This court order is particularly important to thousands of foreign technical students who are coming to the end of their regular OPT employment this year. As they ponder their options, the pending litigation surrounding the STEM OPT program has created confusion and uncertainties.  The timing of this order is significant.  By this order, not only will these STEM students be able to extend their OPT employment, but they also will be able to apply for H-1B employment in April with their OPT extension.  
According to DHS statistics, there are currently about 23,000 STEM OPT participants and 2,300 dependents of these participants.  8,000 STEM OPT applications are currently pending before DHS. Further, there are 434,000 foreign students who are potentially eligible to apply for an extension of stay and employment under the STEM OPT program.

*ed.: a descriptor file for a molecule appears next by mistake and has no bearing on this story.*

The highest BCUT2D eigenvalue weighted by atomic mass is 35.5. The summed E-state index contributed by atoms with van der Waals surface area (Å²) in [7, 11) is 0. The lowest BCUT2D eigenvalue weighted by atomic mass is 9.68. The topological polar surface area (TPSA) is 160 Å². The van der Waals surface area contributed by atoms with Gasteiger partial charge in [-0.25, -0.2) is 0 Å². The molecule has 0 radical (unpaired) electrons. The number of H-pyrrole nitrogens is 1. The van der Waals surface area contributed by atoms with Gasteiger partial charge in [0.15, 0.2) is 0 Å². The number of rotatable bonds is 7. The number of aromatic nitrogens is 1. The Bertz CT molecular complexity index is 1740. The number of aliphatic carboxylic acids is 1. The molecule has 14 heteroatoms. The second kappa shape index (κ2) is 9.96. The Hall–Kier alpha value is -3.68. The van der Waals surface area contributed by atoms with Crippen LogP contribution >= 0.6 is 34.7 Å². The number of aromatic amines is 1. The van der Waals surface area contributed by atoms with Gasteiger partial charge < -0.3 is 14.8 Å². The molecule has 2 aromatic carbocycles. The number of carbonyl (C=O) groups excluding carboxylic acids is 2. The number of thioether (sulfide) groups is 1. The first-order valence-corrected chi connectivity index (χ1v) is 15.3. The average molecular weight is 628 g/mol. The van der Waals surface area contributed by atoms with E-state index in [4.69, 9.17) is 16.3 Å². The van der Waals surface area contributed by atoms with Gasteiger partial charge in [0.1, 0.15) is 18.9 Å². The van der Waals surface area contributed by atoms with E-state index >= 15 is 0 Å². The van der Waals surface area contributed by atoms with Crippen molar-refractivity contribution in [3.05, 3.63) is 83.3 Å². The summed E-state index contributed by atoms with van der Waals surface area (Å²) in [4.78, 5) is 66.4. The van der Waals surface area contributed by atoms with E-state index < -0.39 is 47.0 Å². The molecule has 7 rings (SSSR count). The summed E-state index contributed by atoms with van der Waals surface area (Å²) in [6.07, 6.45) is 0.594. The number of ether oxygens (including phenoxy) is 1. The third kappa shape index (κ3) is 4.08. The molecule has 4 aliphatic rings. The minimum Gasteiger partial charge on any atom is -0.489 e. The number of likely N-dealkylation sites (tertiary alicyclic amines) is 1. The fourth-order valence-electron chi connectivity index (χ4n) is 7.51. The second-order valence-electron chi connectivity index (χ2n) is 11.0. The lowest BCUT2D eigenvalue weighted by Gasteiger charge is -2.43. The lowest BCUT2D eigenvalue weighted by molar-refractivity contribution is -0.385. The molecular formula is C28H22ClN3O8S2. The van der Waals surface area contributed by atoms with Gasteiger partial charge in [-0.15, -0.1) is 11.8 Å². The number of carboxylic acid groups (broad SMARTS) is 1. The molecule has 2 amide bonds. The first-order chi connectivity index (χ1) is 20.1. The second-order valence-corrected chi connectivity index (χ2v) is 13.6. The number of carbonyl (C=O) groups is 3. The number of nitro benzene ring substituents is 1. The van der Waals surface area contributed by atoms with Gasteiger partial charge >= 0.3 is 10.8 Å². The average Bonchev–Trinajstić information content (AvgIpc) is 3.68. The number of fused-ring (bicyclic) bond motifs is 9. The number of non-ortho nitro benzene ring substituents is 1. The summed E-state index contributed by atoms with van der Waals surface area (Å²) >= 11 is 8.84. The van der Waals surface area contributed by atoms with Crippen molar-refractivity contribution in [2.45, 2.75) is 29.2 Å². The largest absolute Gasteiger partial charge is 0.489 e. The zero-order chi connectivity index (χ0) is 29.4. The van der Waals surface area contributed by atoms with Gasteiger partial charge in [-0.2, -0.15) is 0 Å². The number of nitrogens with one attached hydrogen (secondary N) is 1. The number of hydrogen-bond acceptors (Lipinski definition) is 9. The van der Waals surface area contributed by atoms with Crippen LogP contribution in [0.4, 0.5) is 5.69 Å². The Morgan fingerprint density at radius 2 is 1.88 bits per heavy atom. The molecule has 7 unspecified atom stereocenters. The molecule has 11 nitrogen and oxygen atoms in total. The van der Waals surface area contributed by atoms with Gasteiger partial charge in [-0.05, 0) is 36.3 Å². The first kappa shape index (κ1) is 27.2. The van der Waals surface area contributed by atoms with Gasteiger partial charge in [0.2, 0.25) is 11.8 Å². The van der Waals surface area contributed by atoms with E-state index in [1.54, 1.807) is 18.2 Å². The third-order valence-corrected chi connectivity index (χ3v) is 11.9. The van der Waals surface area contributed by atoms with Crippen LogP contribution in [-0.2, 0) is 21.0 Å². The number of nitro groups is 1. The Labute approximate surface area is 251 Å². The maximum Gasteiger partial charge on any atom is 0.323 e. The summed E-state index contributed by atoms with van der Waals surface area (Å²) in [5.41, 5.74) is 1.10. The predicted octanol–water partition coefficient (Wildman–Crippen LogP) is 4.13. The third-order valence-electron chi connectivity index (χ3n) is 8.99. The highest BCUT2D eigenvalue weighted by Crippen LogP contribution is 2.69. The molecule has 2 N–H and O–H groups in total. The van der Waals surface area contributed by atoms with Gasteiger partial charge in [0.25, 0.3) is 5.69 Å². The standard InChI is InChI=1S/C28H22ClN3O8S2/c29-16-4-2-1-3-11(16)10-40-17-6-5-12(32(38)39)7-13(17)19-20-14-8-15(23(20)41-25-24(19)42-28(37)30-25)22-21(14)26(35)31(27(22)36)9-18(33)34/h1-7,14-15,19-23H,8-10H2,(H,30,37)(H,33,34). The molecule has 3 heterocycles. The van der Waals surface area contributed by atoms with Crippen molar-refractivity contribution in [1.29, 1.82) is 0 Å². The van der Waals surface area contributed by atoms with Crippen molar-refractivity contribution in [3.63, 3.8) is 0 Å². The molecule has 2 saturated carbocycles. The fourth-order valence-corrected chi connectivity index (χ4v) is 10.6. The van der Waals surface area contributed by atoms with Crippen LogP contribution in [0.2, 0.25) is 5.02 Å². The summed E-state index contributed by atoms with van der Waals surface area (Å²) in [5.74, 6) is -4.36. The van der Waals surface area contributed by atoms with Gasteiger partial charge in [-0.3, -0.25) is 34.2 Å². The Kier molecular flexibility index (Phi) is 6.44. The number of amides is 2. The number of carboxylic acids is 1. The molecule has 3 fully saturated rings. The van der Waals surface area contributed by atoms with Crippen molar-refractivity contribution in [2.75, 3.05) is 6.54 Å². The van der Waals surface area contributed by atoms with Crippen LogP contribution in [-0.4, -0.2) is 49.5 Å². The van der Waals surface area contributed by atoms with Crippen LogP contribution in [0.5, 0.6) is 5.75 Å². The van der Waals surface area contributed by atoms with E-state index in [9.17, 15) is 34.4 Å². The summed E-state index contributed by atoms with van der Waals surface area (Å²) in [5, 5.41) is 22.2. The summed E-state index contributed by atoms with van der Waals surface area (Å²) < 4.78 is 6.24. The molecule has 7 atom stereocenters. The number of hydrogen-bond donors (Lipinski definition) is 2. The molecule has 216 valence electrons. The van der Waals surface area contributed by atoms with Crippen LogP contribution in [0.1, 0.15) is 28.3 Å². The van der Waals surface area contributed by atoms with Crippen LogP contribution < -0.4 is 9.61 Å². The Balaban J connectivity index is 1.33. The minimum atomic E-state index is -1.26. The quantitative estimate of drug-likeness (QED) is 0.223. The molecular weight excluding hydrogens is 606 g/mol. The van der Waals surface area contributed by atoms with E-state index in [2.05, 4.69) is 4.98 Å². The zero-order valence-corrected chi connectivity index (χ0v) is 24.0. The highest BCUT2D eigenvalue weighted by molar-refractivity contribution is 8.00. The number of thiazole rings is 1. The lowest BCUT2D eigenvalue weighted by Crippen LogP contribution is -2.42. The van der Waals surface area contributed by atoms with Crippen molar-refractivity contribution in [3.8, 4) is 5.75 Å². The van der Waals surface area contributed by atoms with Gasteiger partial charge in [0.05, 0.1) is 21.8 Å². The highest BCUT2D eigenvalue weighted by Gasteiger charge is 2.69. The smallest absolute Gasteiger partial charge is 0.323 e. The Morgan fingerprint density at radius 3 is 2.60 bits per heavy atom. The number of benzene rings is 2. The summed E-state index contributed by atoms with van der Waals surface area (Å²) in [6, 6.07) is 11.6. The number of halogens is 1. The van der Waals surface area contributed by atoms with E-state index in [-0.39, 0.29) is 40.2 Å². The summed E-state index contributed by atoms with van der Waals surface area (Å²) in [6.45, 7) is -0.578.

A group of American technical workers filed a suit in the D.C. Federal District Court, challenging the legality of the STEM OPT program.  The STEM Optional Practical Training rule was promulgated by DHS in 2008. The plaintiffs in the suit alleged that the 2008 rule was implemented without notice and comment, as required by law.  Judge Huvelle issued an order vacating the rule but stayed the order until February 12, 2016, to allow DHS time to obtain proper notice and comment on the rule. DHS requested for an extension of the February 12, 2016 date after having received more than 50K comments on the proposed rule.